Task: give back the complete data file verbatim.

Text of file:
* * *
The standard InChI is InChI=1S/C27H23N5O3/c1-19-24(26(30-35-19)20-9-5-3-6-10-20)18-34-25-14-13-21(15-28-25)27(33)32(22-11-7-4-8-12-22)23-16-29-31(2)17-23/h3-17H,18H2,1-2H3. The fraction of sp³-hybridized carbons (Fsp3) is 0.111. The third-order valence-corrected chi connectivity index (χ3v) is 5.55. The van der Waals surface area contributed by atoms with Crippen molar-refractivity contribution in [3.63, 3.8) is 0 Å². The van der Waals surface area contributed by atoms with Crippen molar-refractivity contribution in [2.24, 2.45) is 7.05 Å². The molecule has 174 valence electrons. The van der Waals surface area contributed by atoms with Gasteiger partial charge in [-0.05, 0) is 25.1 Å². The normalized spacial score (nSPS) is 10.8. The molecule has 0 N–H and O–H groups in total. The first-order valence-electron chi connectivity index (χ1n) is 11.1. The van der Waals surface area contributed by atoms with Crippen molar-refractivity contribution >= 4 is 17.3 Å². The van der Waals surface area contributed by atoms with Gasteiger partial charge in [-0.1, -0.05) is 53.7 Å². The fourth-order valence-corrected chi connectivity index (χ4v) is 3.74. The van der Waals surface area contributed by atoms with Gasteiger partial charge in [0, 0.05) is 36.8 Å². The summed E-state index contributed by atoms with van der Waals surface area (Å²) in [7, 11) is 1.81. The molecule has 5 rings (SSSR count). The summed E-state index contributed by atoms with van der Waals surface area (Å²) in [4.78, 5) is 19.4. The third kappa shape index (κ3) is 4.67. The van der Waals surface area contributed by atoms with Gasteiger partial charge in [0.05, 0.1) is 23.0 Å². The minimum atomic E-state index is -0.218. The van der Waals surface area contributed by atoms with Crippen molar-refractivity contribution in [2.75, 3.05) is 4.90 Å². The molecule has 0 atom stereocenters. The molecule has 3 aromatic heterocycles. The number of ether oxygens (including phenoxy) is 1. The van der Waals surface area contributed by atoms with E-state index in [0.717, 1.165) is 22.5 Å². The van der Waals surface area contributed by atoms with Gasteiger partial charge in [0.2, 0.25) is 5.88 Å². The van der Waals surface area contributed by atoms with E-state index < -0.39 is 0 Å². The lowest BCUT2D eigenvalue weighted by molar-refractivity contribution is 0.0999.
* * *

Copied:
The standard InChI is InChI=1S/C27H23N5O3/c1-19-24(26(30-35-19)20-9-5-3-6-10-20)18-34-25-14-13-21(15-28-25)27(33)32(22-11-7-4-8-12-22)23-16-29-31(2)17-23/h3-17H,18H2,1-2H3. The fraction of sp³-hybridized carbons (Fsp3) is 0.111. The third-order valence-corrected chi connectivity index (χ3v) is 5.55. The van der Waals surface area contributed by atoms with Crippen molar-refractivity contribution in [3.63, 3.8) is 0 Å². The van der Waals surface area contributed by atoms with Crippen molar-refractivity contribution in [2.24, 2.45) is 7.05 Å². The molecule has 174 valence electrons. The van der Waals surface area contributed by atoms with Gasteiger partial charge in [-0.05, 0) is 25.1 Å². The normalized spacial score (nSPS) is 10.8. The molecule has 0 N–H and O–H groups in total. The first-order valence-electron chi connectivity index (χ1n) is 11.1. The van der Waals surface area contributed by atoms with Crippen molar-refractivity contribution >= 4 is 17.3 Å². The van der Waals surface area contributed by atoms with Gasteiger partial charge in [-0.1, -0.05) is 53.7 Å². The fourth-order valence-corrected chi connectivity index (χ4v) is 3.74. The van der Waals surface area contributed by atoms with Gasteiger partial charge in [0, 0.05) is 36.8 Å². The summed E-state index contributed by atoms with van der Waals surface area (Å²) in [7, 11) is 1.81. The molecule has 5 rings (SSSR count). The summed E-state index contributed by atoms with van der Waals surface area (Å²) in [4.78, 5) is 19.4. The third kappa shape index (κ3) is 4.67. The van der Waals surface area contributed by atoms with Gasteiger partial charge in [0.05, 0.1) is 23.0 Å². The minimum atomic E-state index is -0.218. The van der Waals surface area contributed by atoms with Crippen molar-refractivity contribution in [2.75, 3.05) is 4.90 Å². The molecule has 0 atom stereocenters. The molecule has 3 aromatic heterocycles. The number of ether oxygens (including phenoxy) is 1. The van der Waals surface area contributed by atoms with E-state index in [0.717, 1.165) is 22.5 Å². The van der Waals surface area contributed by atoms with Gasteiger partial charge in [0.2, 0.25) is 5.88 Å². The van der Waals surface area contributed by atoms with E-state index < -0.39 is 0 Å². The lowest BCUT2D eigenvalue weighted by molar-refractivity contribution is 0.0999.